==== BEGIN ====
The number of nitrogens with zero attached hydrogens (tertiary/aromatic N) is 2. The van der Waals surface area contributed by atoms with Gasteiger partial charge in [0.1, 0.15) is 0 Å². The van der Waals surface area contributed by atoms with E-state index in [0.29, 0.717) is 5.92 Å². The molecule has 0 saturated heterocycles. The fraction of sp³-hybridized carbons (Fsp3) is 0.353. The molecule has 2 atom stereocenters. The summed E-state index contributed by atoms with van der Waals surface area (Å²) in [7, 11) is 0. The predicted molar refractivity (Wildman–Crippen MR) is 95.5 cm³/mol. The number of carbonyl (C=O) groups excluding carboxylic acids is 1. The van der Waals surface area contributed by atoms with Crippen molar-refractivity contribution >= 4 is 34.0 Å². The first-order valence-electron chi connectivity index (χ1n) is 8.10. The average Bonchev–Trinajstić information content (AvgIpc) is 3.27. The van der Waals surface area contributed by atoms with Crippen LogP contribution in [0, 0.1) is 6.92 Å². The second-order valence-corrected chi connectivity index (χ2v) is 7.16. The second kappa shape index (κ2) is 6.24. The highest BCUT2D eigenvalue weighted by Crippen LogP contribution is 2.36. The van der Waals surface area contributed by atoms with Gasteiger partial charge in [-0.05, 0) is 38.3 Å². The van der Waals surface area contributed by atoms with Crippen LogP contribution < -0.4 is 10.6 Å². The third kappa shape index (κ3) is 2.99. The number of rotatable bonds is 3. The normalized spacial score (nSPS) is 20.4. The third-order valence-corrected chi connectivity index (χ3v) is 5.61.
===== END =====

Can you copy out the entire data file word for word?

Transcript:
The number of nitrogens with zero attached hydrogens (tertiary/aromatic N) is 2. The van der Waals surface area contributed by atoms with Gasteiger partial charge in [0.1, 0.15) is 0 Å². The van der Waals surface area contributed by atoms with E-state index in [0.29, 0.717) is 5.92 Å². The molecule has 0 saturated heterocycles. The fraction of sp³-hybridized carbons (Fsp3) is 0.353. The molecule has 2 atom stereocenters. The summed E-state index contributed by atoms with van der Waals surface area (Å²) in [7, 11) is 0. The predicted molar refractivity (Wildman–Crippen MR) is 95.5 cm³/mol. The number of carbonyl (C=O) groups excluding carboxylic acids is 1. The van der Waals surface area contributed by atoms with Crippen molar-refractivity contribution >= 4 is 34.0 Å². The first-order valence-electron chi connectivity index (χ1n) is 8.10. The average Bonchev–Trinajstić information content (AvgIpc) is 3.27. The van der Waals surface area contributed by atoms with Crippen LogP contribution in [0, 0.1) is 6.92 Å². The second-order valence-corrected chi connectivity index (χ2v) is 7.16. The second kappa shape index (κ2) is 6.24. The highest BCUT2D eigenvalue weighted by Crippen LogP contribution is 2.36. The van der Waals surface area contributed by atoms with Gasteiger partial charge in [-0.05, 0) is 38.3 Å². The van der Waals surface area contributed by atoms with Crippen LogP contribution < -0.4 is 10.6 Å². The third kappa shape index (κ3) is 2.99. The number of rotatable bonds is 3. The normalized spacial score (nSPS) is 20.4. The third-order valence-corrected chi connectivity index (χ3v) is 5.61.